Transportation and Life in Budapest
I’ve been living in Budapest for seven months. It’s been exciting, challenging and lately annoying with a variety of transportation issues. Budapest is not Berlin. Most transportation does not run all night long. One of the main tram lines, the 4 makes a ring around many city destinations. It stops at 11:23 pm and doesn’t resume until 4:53 am. Seriously? What is up with that? 11:23, as if everyone wants to be home before midnight…this is not Cinderella. This is real life, and that means taking a bus or a taxi for every event that doesn’t end by 11 pm. There are still late night and middle of the night connections on the tram 6, but that only covers portions of the city. Living off of that line means taking a bus or taxi.
The city transportation company bkv.hu does offer buses that run thoughout the night, these tend to run twice an hour. If you don’t hit it just right you’re waiting out in the dark, and or cold for 30 minutes late at night, fun stuff….. Taxi’s are plentiful and they can be reasonable if you’re sharing the fare with friends. If not, it can get costly. My average taxi ride is $20 US, though I have paid as much as $50 US a few times for a long taxi ride. The price is better if you call ahead and order the taxi. Flagging one down on the street in Budapest is costly. My co workers and I have also walked to major hotels in the city and ordered one from there. It’s simple, safe and offers you the option to wait inside the hotel until the taxi arrives.
I’M OVER IT
Photo Credit varadero1964
After seven months of trams, metro and buses I decided while I was on my winter vacation to lease a car. I’d had enough of winter, of waiting for late transportation and for late night buses that were running infrequently. I wanted simplicity and convenience. I have enough on my plate living and working in a foreign country. I also realized I was spending about four times longer to get everywhere than my coworkers with cars. A grocery trip that takes 10 minutes door to door by car, takes 35 on foot and by bus or tram. It’s crazy!
Mainly shopping is a challenge because the buses and trams only have certain stops, and the nearest large grocery is a ten minute walk from the tram. So first you walk a few blocks to the tram or bus stop, you catch the tram, you ride a few stops, you get off, you walk ten minutes. You’ve now managed to waste at least 35 minutes, more if you didn’t quite make your connections. Then there is the added cost of taxi’s to get large amounts of groceries and supplies home. It is both expensive and exhausting dealing with all of it. That was the clincher for me. I’d literally HAD ENOUGH, it was sucking away my energy, and precious time.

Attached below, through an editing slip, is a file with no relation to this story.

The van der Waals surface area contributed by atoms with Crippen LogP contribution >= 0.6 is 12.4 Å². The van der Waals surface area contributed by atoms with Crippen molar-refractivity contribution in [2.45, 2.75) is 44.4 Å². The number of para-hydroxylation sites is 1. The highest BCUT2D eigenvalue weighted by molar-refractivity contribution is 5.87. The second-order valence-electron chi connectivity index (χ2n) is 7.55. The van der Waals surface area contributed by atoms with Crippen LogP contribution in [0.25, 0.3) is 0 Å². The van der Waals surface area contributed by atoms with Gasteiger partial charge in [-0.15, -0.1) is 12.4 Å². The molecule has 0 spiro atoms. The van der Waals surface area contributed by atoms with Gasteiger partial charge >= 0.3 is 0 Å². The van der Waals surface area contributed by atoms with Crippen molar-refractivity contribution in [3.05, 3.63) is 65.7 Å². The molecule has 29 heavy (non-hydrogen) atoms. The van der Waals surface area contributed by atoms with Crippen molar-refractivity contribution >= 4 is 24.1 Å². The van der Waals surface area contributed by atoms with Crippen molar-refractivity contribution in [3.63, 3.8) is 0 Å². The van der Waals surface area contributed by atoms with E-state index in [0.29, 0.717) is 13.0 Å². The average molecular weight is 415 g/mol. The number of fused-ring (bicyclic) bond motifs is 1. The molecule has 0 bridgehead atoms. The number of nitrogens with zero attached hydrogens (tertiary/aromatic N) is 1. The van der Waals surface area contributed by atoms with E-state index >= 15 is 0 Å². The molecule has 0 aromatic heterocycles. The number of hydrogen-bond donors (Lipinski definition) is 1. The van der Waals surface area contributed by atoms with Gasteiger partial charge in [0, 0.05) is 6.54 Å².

How Did I Lease a Car in Budapest?
I didn’t lease, I rented. A foreigner can’t lease a car in Hungary. This is because as foreigners we don’t receive a permanent living permit to stay in Hungary. You must have a permanent card to lease. (There may be ways to receive this card, such as foreigners married to Hungarian citizens. Though I don’t know for certain.)
My Decision To Rent a Car Long Term
I opted to rent a car for a long period of time. This is giving me a few important perks. It allowed me to negotiate a better price, and it gave me time to decide if I want to buy a car in Hungary. It is over $400 US a month to rent, (if you can negotiate and work out a deal as I did. Some agencies will quote you a cost far higher, initally.) My first quote came in at over 600 US, which was completely out of the question. I had to make compromises. I had to accept a standard car, with no automatic transmission, which was my last choice. I also chose to rent a sub compact to save money on fuel costs. Gas in Budapest (if I’ve done the correct conversion between dollars and forient and liters and gallons), comes in around $8.80 a gallon. At that price I want an economical car. Another perk of my long term rental is that the insurance is provided, and auto insurance in Hungary is expensive. In addition the rental agency takes care of checking and filling fluids on the car each month.
How Do I Feel Now, With a Car?
I’ve had the car only four days and it feels LIFE CHANGING. I am so much happier. It is so convenient and so much simplier. Wow, I wish I’d made this decision months ago. Yes, the cost is high, but my piece of mind, my time and my frustration at slogging through snow, ice and dragging groceries home on trams and buses is worth the cost. I am happy getting into my car, and getting where I need to be, on my time frame. That feels life changing in Budapest.